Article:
obstacle on landing cutting fences / trees
control
spinaker effect simplifying, training
poor sail rising control simplifying, training
line mix simplifying, training
gust training
low angle of attack training
passenger / pilot interaction poor preparation or briefing
back into slope sail control & anticipating
lockout sail control & anticipating
collision following rules, watching & anticipating
collapse training, SIV
stall / surge training, SIV
spin training, SIV
parachutal improving sail control & altitude management
pilot wrapped up in sail lectures on aerobatics
unwanted rescue opening equipment preparation
high wind improving wind analysis & anticipating
poor approach, low turn long straight final
gradient improving wind analysis & anticipating
collapse due to obstacles improving judgement
obstacle on landing improving judgement & anticipating
no braking improving judgement, pedagogy
competition
overcrowded start gate adapting period between launch opening and 1st start, ex. 1 to 2 hours
midair collision constant scan of the whole space around, FLARM
collapse reduce speed by task design
lost pilots mobile phone on (what's app), live tracking, SPOT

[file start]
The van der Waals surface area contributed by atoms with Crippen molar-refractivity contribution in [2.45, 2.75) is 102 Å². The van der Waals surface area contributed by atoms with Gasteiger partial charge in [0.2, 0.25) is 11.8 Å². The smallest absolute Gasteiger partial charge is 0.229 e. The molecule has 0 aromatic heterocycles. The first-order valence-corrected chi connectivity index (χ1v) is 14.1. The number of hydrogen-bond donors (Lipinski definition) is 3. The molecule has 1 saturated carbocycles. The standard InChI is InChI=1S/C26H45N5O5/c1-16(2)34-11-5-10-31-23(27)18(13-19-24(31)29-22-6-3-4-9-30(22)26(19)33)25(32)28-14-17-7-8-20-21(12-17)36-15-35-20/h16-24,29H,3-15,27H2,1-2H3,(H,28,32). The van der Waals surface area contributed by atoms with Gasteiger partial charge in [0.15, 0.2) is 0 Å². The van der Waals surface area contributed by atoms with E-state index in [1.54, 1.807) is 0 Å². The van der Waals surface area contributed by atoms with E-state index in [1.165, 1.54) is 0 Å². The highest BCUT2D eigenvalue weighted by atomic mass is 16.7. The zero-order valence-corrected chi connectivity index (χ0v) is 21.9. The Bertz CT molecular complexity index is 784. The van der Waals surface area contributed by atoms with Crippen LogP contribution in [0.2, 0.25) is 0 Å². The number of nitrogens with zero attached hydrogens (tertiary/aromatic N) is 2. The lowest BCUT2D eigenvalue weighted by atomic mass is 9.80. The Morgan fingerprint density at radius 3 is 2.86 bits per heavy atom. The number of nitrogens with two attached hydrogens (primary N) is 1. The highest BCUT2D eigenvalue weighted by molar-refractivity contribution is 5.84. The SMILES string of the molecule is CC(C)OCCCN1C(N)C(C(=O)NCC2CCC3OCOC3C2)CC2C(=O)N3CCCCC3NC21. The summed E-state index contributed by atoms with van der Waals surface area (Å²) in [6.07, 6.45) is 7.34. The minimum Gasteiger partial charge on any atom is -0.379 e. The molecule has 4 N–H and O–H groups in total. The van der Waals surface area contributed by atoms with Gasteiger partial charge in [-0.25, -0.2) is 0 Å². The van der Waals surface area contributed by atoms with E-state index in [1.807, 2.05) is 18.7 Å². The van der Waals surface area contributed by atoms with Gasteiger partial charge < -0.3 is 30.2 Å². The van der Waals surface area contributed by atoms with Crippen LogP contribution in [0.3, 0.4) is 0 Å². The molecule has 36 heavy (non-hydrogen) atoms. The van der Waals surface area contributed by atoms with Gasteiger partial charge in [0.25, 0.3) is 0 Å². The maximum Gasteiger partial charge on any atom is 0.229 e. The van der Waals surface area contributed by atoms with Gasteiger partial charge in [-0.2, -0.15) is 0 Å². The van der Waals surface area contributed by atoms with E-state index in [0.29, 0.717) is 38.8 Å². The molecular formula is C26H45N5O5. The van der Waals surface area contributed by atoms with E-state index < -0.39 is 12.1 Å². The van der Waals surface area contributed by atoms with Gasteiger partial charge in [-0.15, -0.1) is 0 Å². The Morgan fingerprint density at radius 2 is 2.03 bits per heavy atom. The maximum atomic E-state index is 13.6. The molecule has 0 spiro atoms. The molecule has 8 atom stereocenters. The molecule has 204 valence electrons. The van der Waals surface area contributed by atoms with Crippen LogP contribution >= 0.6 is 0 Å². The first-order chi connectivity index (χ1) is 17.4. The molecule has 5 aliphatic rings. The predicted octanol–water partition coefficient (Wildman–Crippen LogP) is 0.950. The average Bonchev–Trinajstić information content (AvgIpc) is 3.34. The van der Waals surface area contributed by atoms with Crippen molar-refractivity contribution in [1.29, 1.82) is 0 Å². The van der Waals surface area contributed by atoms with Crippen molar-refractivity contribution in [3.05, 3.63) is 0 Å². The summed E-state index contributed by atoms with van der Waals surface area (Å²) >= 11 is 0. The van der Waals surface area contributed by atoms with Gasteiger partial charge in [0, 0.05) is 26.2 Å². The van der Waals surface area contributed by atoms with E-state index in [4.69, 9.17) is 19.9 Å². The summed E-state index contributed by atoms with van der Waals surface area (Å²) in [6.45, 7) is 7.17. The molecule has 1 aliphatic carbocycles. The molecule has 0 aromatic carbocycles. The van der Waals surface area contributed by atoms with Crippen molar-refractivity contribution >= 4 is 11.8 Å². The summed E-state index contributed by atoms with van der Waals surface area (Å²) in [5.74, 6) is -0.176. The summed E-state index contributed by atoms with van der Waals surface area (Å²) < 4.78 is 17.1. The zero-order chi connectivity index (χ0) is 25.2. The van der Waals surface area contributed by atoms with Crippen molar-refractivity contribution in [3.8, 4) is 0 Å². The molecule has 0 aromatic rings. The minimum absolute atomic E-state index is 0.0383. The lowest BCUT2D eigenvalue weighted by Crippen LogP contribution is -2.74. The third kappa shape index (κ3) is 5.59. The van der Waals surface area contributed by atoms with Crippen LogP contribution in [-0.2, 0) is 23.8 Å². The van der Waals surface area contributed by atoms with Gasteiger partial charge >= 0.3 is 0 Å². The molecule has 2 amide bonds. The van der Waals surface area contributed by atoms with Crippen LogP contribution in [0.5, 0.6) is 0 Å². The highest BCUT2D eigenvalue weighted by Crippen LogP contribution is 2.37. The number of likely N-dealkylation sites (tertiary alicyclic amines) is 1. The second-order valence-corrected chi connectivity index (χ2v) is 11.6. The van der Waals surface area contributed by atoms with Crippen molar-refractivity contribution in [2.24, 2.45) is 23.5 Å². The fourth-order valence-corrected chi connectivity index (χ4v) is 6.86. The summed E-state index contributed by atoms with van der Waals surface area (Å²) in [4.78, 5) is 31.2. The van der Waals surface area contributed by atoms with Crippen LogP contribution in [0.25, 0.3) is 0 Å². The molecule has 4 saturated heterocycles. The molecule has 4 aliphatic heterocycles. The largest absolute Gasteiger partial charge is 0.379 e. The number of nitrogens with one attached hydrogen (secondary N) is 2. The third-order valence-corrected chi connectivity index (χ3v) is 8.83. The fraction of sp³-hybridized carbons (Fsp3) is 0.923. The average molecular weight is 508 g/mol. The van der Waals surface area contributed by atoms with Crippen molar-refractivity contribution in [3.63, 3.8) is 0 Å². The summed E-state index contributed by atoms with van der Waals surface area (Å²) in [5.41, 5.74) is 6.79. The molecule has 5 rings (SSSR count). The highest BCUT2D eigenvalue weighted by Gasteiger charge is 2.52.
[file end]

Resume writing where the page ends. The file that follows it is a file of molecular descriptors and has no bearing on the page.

dangerous task line / final glide flight corridor over landable & aerologically safe zones
overcrowded landing keeping daily turn direction (adapting line position on field) if possible
principles
mental training: visualise problems & emergency procedures
aware of consequences (aviation's hardest is the ground)
aware of own (changing) limits: adrenalin, visual flaws; not cheating with oneself
fit & awake (distraction, excitement...)
ability to renounce: no dishonor but maturity
using logic rather than procedures learned by heart
simplifying procedures to lower work load
anticipating worsening situation (act instead of react), having an alternate
not relying on luck
safety scale (green: fly, yellow: watch ground, red: land)
humility, incorporate mistake's occurrence (airline pilots make 1 / hour)
accepting & assuming mistakes, listening to criticism even from less experienced persons
stepping in if detecting danger or incompetence
declaring incidents to increase common experience
putting stress on little mistakes: 1st step towards accident

Safety Notices

Gin, 21 Novembre 2013  Rescue Installation

DHV, 11 July 2013  Team 5 Blue Deep Stalls

Gin, 15 April 2013  Airlite Recall

Sup'Air, 15 March 2013  Delight Reserve Extraction

Gin, 17 May 2012  Safari & Boomerang X Brakes

DHV, 09 May 2012  Ozone Enzo Risers

DHV, 27 February 2012  Gin Boomerang GTO Adhesive Reinforcements

DHV, 15 April 2011  Harnesses With Front Cockpit & Leg Fairings

DHV, 14 April 2011  Karpofly Harnesses Reserve Extraction

DHV, 29 March 2011  Skywalk Cayenne 3, Chili 2 & Joint 2 Adhesive Tape

DHV, 18 February 2011  Performance Gliders in Rain